Byron York

On July 19, the White House sent to the Senate the nomination of Donald Berwick to be the top administrator of Medicare and Medicaid. The move seemed odd, given that President Obama had already nominated Berwick once, and then on July 7 used executive authority to bypass lawmakers and unilaterally appoint Berwick to the post while the Senate was in recess. Whether lawmakers like it or not, Berwick has the job -- a powerful position made even more powerful by the passage of Obamacare -- until the end of 2011. So why resubmit his nomination to the Senate?

A White House spokesman did not respond to questions. But the renomination allows Obama to claim he wants to work with the Senate to win Berwick's confirmation, even though the recess appointment makes that superfluous.

It does one other thing: It keeps anger over the Berwick nomination and the recess appointment alive for months to come.

The Berwick affair has made an already polarized Senate more divided. Recently, North Carolina Democratic Sen. Kay Hagan tried to advance two judicial nominations for debate on the floor, a move that required Republican consent. She didn't get it. "Democrats didn't schedule so much as a committee hearing for Donald Berwick," Minority Leader Mitch McConnell reminded Hagan. "I am not inclined at this point to consent to the agreement proposed by my friend from North Carolina."

That is Senatespeak for: no way, no how.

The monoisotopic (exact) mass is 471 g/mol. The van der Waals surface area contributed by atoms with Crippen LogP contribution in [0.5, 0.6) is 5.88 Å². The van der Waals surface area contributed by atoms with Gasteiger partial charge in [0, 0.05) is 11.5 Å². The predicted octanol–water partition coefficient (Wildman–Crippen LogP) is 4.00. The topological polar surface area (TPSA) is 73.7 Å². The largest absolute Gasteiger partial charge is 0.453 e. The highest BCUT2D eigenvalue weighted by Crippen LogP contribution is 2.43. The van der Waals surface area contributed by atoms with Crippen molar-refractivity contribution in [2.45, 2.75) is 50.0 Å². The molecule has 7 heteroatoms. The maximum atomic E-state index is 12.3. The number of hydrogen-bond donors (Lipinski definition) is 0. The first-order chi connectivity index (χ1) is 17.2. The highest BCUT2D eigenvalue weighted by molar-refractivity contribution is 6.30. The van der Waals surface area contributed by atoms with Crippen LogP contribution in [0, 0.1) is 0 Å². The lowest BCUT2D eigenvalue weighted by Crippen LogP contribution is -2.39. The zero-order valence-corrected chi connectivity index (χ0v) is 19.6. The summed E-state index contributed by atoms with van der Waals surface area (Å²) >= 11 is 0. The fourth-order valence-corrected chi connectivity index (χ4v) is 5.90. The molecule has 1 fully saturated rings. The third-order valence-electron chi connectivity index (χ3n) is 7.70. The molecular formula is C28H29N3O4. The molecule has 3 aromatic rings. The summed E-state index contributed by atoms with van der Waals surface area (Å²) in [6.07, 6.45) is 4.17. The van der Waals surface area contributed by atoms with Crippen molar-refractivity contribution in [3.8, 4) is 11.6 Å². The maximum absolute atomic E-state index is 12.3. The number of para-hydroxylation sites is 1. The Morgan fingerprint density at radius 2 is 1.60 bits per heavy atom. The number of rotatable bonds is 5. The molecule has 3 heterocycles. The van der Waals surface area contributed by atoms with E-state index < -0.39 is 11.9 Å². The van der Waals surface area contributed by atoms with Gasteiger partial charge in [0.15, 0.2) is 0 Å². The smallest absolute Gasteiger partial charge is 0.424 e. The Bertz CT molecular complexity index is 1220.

"McConnell will be even less cooperative on nominations for the rest of the year," says one knowledgeable Republican. "That doesn't mean no nominees will move. It just means that people won't go out of their way to move them."

Republicans will also continue to push for answers to the many questions they have about Berwick. They still want to know more about his advocacy of healthcare rationing, his admiration for Britain's National Health Service and his inclination to trust the healthcare decisions of centralized planners more than individual doctors and patients.

Beyond that, the GOP is especially curious about a nonprofit organization that Berwick founded, the Institute for Healthcare Improvement. A 501(c)(3) tax-exempt organization, the institute reported receiving $12.2 million in contributions and grants, among other revenues, in 2008 (the most recent year for which figures are publicly available). Given all the money that has flown around in the healthcare debate, Republicans wanted to know where the $12.2 million came from. The recess appointment meant that Berwick didn't have to answer.


Byron York

Byron York, chief political correspondent for The Washington Examiner